Grades 6-12, Prompt for Narrative Writing
Great historical events often have deep effects upon the people who live through them. Depending on the person and the situation, those effects can be very different.
You are going to read a short article about the Dust Bowl days in American history titled "Black Blizzard." You will also look at some photographs taken during that time period. As you read and study the photographs, think about how this experience may have affected the individual people who lived through it.
Finally, you will write a narrative, showing how a particular small moment during this experience affected one person.
Remember, a good narrative:
. Establishes a clear point of view
. Focuses closely on one character or characters
. Uses strong sensory details to make the character(s) and event come alive . Uses precise language
May use dialogue and description to capture the character(s) and event . Concludes effectively
Here are your choices for your narrative:
A. A young child watching the "black blizzard" rolling in over the plains
B. A young child, watching a tractor knock down his family home in Oklahoma, several
years into the Dust Bowl drought
C. A mother sitting on her front steps in a migrant camp in California
D. An unemployed father, arriving at a squatter camp in California from Oklahoma
You will have three class periods to complete this reading/thinking/writing task. The narrative will have a single draft, and you may want to take some time to plan your writing before you begin work. When you have finished, be sure to proofread.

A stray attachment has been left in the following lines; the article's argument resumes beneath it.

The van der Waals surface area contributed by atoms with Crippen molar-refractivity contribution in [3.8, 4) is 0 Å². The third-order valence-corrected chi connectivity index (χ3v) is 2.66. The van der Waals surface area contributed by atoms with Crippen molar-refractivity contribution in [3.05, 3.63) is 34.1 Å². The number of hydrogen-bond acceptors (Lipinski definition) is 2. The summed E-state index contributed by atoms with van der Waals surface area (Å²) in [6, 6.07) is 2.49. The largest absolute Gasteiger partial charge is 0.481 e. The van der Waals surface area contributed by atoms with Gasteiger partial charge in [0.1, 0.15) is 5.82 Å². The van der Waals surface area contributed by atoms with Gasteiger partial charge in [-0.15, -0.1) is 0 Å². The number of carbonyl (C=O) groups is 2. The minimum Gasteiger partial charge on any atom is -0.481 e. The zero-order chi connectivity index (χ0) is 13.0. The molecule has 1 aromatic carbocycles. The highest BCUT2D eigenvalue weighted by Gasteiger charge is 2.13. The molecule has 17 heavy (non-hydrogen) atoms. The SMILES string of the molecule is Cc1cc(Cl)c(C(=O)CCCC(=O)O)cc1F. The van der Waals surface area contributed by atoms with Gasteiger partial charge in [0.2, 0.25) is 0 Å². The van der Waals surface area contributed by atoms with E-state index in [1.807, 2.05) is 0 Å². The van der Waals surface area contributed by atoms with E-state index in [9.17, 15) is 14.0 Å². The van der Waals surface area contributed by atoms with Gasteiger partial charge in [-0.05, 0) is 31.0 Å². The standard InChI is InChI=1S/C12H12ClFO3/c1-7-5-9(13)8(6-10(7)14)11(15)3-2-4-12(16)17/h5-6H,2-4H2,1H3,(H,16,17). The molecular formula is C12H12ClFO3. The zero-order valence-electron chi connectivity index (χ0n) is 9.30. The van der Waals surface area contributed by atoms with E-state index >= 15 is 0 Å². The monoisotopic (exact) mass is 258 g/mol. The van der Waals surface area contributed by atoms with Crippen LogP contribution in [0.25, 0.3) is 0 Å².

From Teaching Students to Read Nonfiction, Scholastic, 2003 Used by permission of Teaching Students to Read Nonfiction
Imagine this: You're eating breakfast one Tuesday morning, minding your own
business. You chance to look out the window.
"Ma! Dad!" you yell, "It's back. Take cover!"
Even though it's nine A.M., the sky in the distance is pitch black. A dry tidal wave
of dust and dirt - 7,000 feet high - is rolling, howling towards you. Your parents race to cram wet towels in the spaces under doors and windows, as the huge black cloud rumbles closer.
It's an eerie sight. In front of the cloud, birds fly and rabbits run, terrified. Soon the cloud is here. The sky is pure black. The wind is screaming, pelting your tiny house with dirt. Your mom hands you a wet towel, which you put over your face, but you can still taste the dust, feel it with every breath, gritty between your teeth. You huddle in the middle of the room with your family in total darkness, waiting for the dust storm to end.
A Natural Disaster
In the mid 1930's, large areas of Oklahoma, Texas, Kansas, New Mexico, and Colorado were hit by hundreds of these storms. Together, these storms made up some of the worst natural disasters in America's history.
The dust storms destroyed the land, ruined the economy of the whole area, and threatened the lives of most of the population. Everyone who could picked up and moved west. It became the greatest peacetime migration ever in America. How did it happen?